More as a person. It was a weird thing. It can happen to anyone. It’s so unexpected, because if you’re doing something dangerous, you’re going to expect to suffer some kind of consequences eventually. It’s not like I was frickin’ rock climbing or something. I was just sitting in the bus. It can happen any time. That, to me, was the biggest shocker. Just laying in the hospitals after the fact, thinking how does this happen? Everything’s going cool. I didn’t think we would be a band after that. I thought I was just going to have to deal with bigger and better things, I guess. The recovery just started coming really quick. The guys were just waiting for me to see what was happening. Within the next couple of months of being by myself I brought them a CD of four or five songs I had done. I was still in a neck brace, so they were kind of surprised. They were waiting for me, and then they suddenly felt like they were lagging and I was writing already. That’s how it really started.
Dreamworks Records was going out of business about the time that you were ready to release TruANT. How do you think that affected the album’s release? Do you think that is why it didn’t do as well as the last album?
I think so, but there are so many different elements that can make or break a record. You know, that being our second and everyone claims that there’s this sophomore jinx. I really thought it was powerful. Even having Robert and Dean DeLeo [of Stone Temple Pilots] produce it was I thought a no-brainer that the success of the record was going to be big. I’ve thought a million times for what could have happened better. Had we known… because Dreamworks kept it private that they were going through the turmoil that they were. None of the bands really knew about it. I just wish that if we had known it, it would have been nice to maybe sit on that record for a few months. When we did get moved over to Geffen, we’d have had something done and pretty bulletproof.
“Sarah Wynn” on TruANT was an extremely personal plea to a drug user. Was it written for someone in particular that you know?
No, actually I’d just seen some documentary – I don’t even know who it was – about this family from New Orleans that had a daughter that was going through all these problems. I’m sure a bunch of families do it. I just thought I’ll just write about this girl from Louisiana who I never met.
You’re on a new label with New Door/Universal. How did that come about and how does the label work out for the band?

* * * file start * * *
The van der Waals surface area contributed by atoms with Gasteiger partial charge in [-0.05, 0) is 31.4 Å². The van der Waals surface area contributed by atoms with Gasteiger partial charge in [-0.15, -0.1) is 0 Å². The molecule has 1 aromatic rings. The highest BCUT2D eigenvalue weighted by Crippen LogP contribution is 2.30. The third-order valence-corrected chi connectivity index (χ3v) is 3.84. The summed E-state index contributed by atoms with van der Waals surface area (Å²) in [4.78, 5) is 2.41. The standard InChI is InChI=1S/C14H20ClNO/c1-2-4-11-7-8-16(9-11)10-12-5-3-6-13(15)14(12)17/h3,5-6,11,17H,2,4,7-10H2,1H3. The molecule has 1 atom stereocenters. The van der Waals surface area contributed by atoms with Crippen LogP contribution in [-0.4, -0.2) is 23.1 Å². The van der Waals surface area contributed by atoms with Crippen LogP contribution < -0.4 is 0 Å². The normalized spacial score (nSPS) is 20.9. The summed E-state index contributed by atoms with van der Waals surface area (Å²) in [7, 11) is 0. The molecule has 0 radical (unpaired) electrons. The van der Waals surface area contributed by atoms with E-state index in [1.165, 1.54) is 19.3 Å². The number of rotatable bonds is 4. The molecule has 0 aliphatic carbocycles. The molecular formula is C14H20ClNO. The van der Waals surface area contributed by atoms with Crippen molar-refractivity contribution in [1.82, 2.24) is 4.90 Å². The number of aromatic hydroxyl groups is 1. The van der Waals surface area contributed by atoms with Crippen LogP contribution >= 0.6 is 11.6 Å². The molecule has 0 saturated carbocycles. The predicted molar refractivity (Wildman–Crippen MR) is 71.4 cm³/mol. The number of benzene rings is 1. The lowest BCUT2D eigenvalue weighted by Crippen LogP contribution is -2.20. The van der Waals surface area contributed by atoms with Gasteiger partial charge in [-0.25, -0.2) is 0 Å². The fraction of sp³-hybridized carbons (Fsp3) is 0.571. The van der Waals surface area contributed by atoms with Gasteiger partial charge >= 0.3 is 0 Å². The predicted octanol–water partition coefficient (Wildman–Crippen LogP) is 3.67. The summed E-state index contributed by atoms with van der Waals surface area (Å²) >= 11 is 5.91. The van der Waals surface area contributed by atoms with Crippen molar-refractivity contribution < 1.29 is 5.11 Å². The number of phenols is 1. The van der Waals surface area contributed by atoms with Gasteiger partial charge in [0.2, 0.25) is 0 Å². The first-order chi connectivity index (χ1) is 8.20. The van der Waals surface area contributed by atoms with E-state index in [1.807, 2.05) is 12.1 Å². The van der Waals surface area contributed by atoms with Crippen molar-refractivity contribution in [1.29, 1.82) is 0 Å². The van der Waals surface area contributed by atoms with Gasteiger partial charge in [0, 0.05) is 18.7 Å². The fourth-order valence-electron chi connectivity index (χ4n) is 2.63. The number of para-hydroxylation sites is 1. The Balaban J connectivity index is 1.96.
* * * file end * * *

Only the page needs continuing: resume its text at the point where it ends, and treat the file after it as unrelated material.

Universal and Geffen, it’s like the same building over there. Geffen was really gung ho, “Yeah, we have no intention of dropping you guys…” A lot of people from Geffen gave us the go-ahead and gave us the budget to make this record. We finished it, and basically from the people up top just said, “Hey, you know what, we’re really not even interested in rock and roll right now.” They wanted to do hip-hop, and basically we were in this weird position of… do we give our record [to the label]? How do we even go about buying it at this point? But we don’t want it to just be in some shelf. Universal just kind of raised their hand and said, “Hey, we’ll take it and work it.” It was cool that we didn’t even have to solicit ourselves or anything.
Up In the Attic has some songs that were also on last year’s self-released CD 3rd Draft, such as “What I Feel Is Mine,” “She’s Only Evil” and “Around the Block…”
Yeah, the whole album is… that’s a bootleg of the record. We got on tour with 311 and we wanted to sell some merch and just let the kids know we had a record that Geffen didn’t want. It was kind of… well, if they’re not going to put the record out, we’ll just do it illegally. (laughs) It sold a few thousand just from what we could on the road. But basically it’s the same record. The single that’s out now [“Forgive and Forget”] is the only song we added to it.
On your new album, Up In the Attic, you work with some people from your past, Jim Wirt and Jay Baumgardner. Why did you decide to work with them again? Were you looking to go back to basics for the new album?
Well, I guess, maybe. NRG is a studio that Jay owns. We did our ANThology record at NRG and we’ve always just preferred that studio. So he kind of came with the studio. I mean, he’s a great mixer, but…. Jim was just someone from the past that, when we did get signed to Dreamworks, Dreamworks kind of just assigned us a producer. We were just happy to have the deal and we really didn’t want to rock the boat. We felt like we kind of wronged Jim in a way because he helped us so much, and once we got on a legitimate label we had to use someone else. It felt kind of nice for us to… I mean he doesn’t need our help, by any means, but it felt good to tell him we have a budget now to provide you.
On the other hand, two of the original band members have left in the past year. Is it weird to go on without them?
I don’t know. Sometimes it is. But I want to just kind of… We have this record and I want to finish it with some kind of grace. I don’t want to beat some dead horse and be like 40 and tell people I’m in some rock band that had this hit in 2001. But if we still have a major label behind us and providing us with some support, I want to finish this off the proper way. Our bass player just got accepted to (the University of California in) Berkeley, so he’s going to go to school. It’s all good. Everyone’s fine with each other. I just… I kind of started this band so I didn’t have to go to school, you know? This is what I’m doing right now.